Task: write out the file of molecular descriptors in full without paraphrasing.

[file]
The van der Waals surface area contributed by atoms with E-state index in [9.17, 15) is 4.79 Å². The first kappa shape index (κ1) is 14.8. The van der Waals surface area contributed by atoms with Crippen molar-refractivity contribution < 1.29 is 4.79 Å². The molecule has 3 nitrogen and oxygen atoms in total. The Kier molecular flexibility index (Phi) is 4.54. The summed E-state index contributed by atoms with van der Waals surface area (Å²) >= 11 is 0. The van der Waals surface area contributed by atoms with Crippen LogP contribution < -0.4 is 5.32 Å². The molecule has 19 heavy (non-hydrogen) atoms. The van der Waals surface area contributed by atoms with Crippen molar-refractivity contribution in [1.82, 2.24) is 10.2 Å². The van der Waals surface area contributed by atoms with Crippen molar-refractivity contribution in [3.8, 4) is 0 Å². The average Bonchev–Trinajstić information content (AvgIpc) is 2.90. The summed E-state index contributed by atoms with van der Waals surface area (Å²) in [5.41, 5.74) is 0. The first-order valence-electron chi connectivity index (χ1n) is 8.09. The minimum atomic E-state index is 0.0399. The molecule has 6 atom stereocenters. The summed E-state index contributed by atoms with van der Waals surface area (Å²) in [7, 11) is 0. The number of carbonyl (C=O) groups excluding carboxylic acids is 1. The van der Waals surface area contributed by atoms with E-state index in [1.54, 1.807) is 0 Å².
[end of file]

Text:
The van der Waals surface area contributed by atoms with E-state index in [9.17, 15) is 4.79 Å². The first kappa shape index (κ1) is 14.8. The van der Waals surface area contributed by atoms with Crippen molar-refractivity contribution < 1.29 is 4.79 Å². The molecule has 3 nitrogen and oxygen atoms in total. The Kier molecular flexibility index (Phi) is 4.54. The summed E-state index contributed by atoms with van der Waals surface area (Å²) >= 11 is 0. The van der Waals surface area contributed by atoms with Crippen LogP contribution < -0.4 is 5.32 Å². The molecule has 19 heavy (non-hydrogen) atoms. The van der Waals surface area contributed by atoms with Crippen molar-refractivity contribution in [1.82, 2.24) is 10.2 Å². The van der Waals surface area contributed by atoms with Crippen molar-refractivity contribution in [3.8, 4) is 0 Å². The average Bonchev–Trinajstić information content (AvgIpc) is 2.90. The summed E-state index contributed by atoms with van der Waals surface area (Å²) in [5.41, 5.74) is 0. The first-order valence-electron chi connectivity index (χ1n) is 8.09. The minimum atomic E-state index is 0.0399. The molecule has 6 atom stereocenters. The summed E-state index contributed by atoms with van der Waals surface area (Å²) in [7, 11) is 0. The number of carbonyl (C=O) groups excluding carboxylic acids is 1. The van der Waals surface area contributed by atoms with E-state index in [1.54, 1.807) is 0 Å².